An illustration career does not just involve drawing nice things, you need to be able to promote yourself, manage social networks accounts, contact art directors, tape-record your earnings and expenditures, submit an income tax return, preserve your website routinely, compose agreements, make sure you actually earn money… the to-do list goes on. It’s usually things you don’t get taught by your tutors. You just need to figure it out as you go along.
How I Started My Illustration Career
I don’t declare to know whatever, I’m not an experienced pro. Absolutely no chance, I’m still figuring some things out. However if I can assist one person not make one of the agonising errors I have made, then we’re excellent. Below are some quick points to get going, we’ll cover them in more detail as my blog goes on. (Also, please do feel free to leave comments if you have some pointers yourself. Or reach out to me if there’s a particular topic you wish to see).
1. Think of what sort of work you’d like to do
You want to start your illustration career, so you try and find something that pays. Most people I know begin off in editorial illustration. You’ll find that editorial illustration is normally the most affordable paid with the quickest turnaround times. Areas such as product packaging and advertising generally come with larger spending plans. Although to be fair, no one gets into illustration for the money!
2. Get illustrating
Right, so you’ve now figured out where you want your work to be seen. So now it’s time to make some work. Do not just draw any old thing and slap it in your portfolio. Focus and produce the work you wish to be commissioned for. If there’s nothing similar in there don’t expect an art director to look at your portfolio and believe you’re ideal for a kid’s book. I keep a list on my notice board of personal briefs associated with work I want to do and I make the time to work my method through it.
3. Create a portfolio site
Now you’ve got some new work behind you, it’s time to reveal it off on your site. You do not require anything flashy, just let the work speak for itself. Make sure you get yourself a custom domain name. I picked my domain based on my own interests.
4. Set your organisation up
I can promote Aussie artists on this matter. Become a sole trader as quickly as you can. This will be extremely helpful to get done early on. Don’t wait for documents to be approved when you secure a client. You can do it online here. Oh and definitely keep any emails they send you. I forgot to and it ended up biting me later on.
5. Share your deal with social media
A great deal of my work and site traffic has come through Twitter so it pays to flaunt in some cases. Make good friends with other illustrators in the market. Get involved in conversations. Maximise your visual platforms like Instagram and Pinterest. And don’t simply show your final pieces, remember to take pictures or videos of the whole process! I like to video myself because it also helps me identify areas for improvement.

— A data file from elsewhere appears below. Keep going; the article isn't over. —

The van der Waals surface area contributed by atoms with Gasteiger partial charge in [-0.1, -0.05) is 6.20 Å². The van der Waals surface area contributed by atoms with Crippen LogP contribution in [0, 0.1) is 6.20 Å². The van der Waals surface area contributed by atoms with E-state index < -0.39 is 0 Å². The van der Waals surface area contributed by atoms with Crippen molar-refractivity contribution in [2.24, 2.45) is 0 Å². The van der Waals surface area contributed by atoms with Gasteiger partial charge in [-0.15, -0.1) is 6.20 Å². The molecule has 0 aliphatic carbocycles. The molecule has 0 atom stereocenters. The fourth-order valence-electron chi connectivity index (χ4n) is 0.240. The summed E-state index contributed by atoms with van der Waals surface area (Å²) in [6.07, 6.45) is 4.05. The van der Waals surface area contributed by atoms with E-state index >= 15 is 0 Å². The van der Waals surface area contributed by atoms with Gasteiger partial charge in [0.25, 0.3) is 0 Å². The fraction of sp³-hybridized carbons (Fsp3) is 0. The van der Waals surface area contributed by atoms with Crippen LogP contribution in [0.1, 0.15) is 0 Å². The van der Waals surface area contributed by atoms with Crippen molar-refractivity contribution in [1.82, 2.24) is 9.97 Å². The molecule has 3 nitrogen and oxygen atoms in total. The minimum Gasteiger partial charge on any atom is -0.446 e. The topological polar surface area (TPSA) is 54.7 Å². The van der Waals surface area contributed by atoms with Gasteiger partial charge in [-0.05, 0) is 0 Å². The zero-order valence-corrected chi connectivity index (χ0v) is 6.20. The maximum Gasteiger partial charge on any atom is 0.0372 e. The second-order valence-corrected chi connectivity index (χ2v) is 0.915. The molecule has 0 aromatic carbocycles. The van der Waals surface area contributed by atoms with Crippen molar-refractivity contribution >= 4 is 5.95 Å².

6. Start hustling
How do you get the real work? Research study magazines, publishers and studios that commission work similar to yours. I find even Instagram companies are useful.
7. Make buddies with other illustrators
Illustration is a lonely profession and you’ll require like-minded people around you to keep sane and help you out in tough times. Be great to other people, appreciate their work and share it without expecting anything back and you’ll get off to a good start making new friendships.
8. Get organised
When you get into the swing of things, there’ll be so numerous things you need to do. There are a lot of planning and organisation tools out there, do a bit of research study and discover which one works best for you.
9. Do not be in a rush to drop your day job for a potential illustration career
Being a successful illustrator is a long game, it’s not going to exercise overnight. So you’ll require some stability and some routine cash being available.
10. Attempt not to work for free or exposure or as a favour
I state “attempt not to” since I have actually done it before. Three times in total. Firstly, for a regional publication when I had no portfolio. Secondly I worked twice for small non-for-profits. For me, this was great due to the fact that I wasn’t being exploited and I enjoyed donating my time.
If everybody gets paid however you, don’t even lose time on these individuals, erase that email and make your own direct exposure. If you’re going to work for free, do it for yourself.
Specification work is where a client asks to see some concepts or finished work to win the task. A dream client that I had actually been dying to work with contacted me previously in the year to pitch for some work for an occasion they were doing. A huge fancy pants firm might be great with doing that, but I’m just one person, that’s a lot of my time taken up working for free.